Charitable Donation

by Richard Veryard
In this blog, we want to discuss ways in which complex sets of services can be designed to deliver value in a highly complex and variable world, building on the concept of asymmetry in our paper on Governance. So here’s an interesting example of how, implicit in the contrasting value propositions of two different charities, different kinds of asymmetry are being addressed:

The Association for International Cancer Research
£10 will allow an eminent scientist to grow cancer cells in a test tube to further his or her understanding of how cancer cells work.
£50 pays for the analysis of a sample of cancer tissue
£100 covers the costs of a computer analysis on the structure of a new cancer drug
£1000 allows scientists to examine the structure of a cancer gene, which is vital if we are to understand how this terrible disease is to be conquered.

Oxfam
£5 can pay for two buckets that can be used in an emergency to keep water clean and keep people healthy
£10 can pay for three textbooks for schoolchildren in Zambia
£20 can feed three children in Malawi for a month
£50 can pay a trainee teacher’s salary in Kenya
£100 can pay for seven water pipes, each bringing clean safe water to the people in a village
£250 can pay for a cow for a dairy farmer in Malawi.

So what is the difference between these two charities? Well obviously there are many possible answers. But one important one is that the value offered by Oxfam relates more directly to the solutions being offered, while the value offered by Cancer Research is pretty indirect, being expressed more in terms of the internal workings of the charity. Why is this test worth a fiver, while this other test is worth ten times as much? And how exactly will these tests lead to a cure for cancer – do we just have to trust the scientists to use our money efficiently?

It is as if AICR is not distinguishing between the technology (the research procedures) and the business (the charitable enterprise). The technology is the business.

Indeed, we could perhaps regard the tests and other research deliverables as Product, and the Eminent Scientists as the (socio)technology for producing these products. The value proposition presented by the AICR tightly couples the value of a test with the eminence of the scientist who performs the test. On this interpretation, it looks as if AICR has failed to address both the first asymmetry (in which the technology underpinning the workings of the business is not taken as being the same thing as the outputs of that technology) and the second asymmetry (in which the business is not taken as being the same thing as the solution offered to the customer).

And what about the third asymmetry (i.e. that the demand from the customer for a solution is not taken as being the same thing as the experience needed by the customer)? In the case of Oxfam, it would have to be about how they were able to bring about sustainable changes in the contexts in which they intervened. But in the case of Cancer Research, we would first have to say what the second asymmetry was about – perhaps about the nature of the cancerous conditions for which they were seeking to develop cures. On this basis we could then say that the third asymmetry would be about how they were able to create effective long term treatments in the lives of individuals suffering from cancer.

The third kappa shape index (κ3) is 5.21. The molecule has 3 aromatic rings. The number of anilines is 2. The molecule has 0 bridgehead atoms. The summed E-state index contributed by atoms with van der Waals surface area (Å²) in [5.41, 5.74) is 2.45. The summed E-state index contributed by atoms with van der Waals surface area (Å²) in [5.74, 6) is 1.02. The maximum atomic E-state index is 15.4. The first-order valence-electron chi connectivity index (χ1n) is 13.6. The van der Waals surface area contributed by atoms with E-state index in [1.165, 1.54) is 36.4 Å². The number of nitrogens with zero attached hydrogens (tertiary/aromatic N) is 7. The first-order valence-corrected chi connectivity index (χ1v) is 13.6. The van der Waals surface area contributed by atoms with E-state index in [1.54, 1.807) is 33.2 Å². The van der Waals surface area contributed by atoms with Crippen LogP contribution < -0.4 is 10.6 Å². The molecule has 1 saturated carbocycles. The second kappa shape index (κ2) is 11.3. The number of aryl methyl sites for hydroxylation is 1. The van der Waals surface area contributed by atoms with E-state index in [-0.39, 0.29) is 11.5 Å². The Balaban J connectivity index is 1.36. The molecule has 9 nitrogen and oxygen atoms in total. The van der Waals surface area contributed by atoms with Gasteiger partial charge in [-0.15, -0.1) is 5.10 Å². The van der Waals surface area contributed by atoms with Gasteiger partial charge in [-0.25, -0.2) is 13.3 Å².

Looked at in this way, we see how value propositions can tell us something about what a business pays attention to in how it creates value.

One thought on “Charitable Donation”

  1. Your post calls out the asymmetry on the consumer-side:

    Value experienced from donation Vaue perceived by donation to a particular charity

    It seems as though there is a parallel asymmetry on the supplier-side:

    Value available from donation Value proposed by donation

    Not surprisingly, this follows the canonical model of communication:

    What Party A thinks What Party A says or writes
    What Party B understands What Party A hears or reads

    In both models, potential for mismatch occurs in 3 places:

    o Within the supplier (intent vs. expression)
    o Within the consumer (understanding vs. reception)
    o Along the communication link (fidelity of transmission)

    So this seems to provide the supplier with several opportunities to better connect with potential donors:

    o On the supplier-side, more effectively communicate the actual intent as part of the value proposition (e.g. what real benefits have we delivered)

    o On the consumer-side, more effectively recognize context-dependencies and plug into them. For example, a potential donor who has a close friend or relative with cancer (or who has just passed away from the disease) is likely to be more receptive to a message, even one that lacks specificity. OTOH, potential donors who have lost someone to heart disease or stroke might be in a context that is less receptive.

    o In the communications channel itself, there may be ways to communicate the same content that are more or less effective.

    I guess that if value propositions also tell us which parts of the communication channel a business thinks contribute the most. Some businesses pay more attention to what the consumer will perceive. Others pay more attention to what they feel about what they need to say. And others stress about how the message is delivered, and less about its content or how it will be received.

    Charlie

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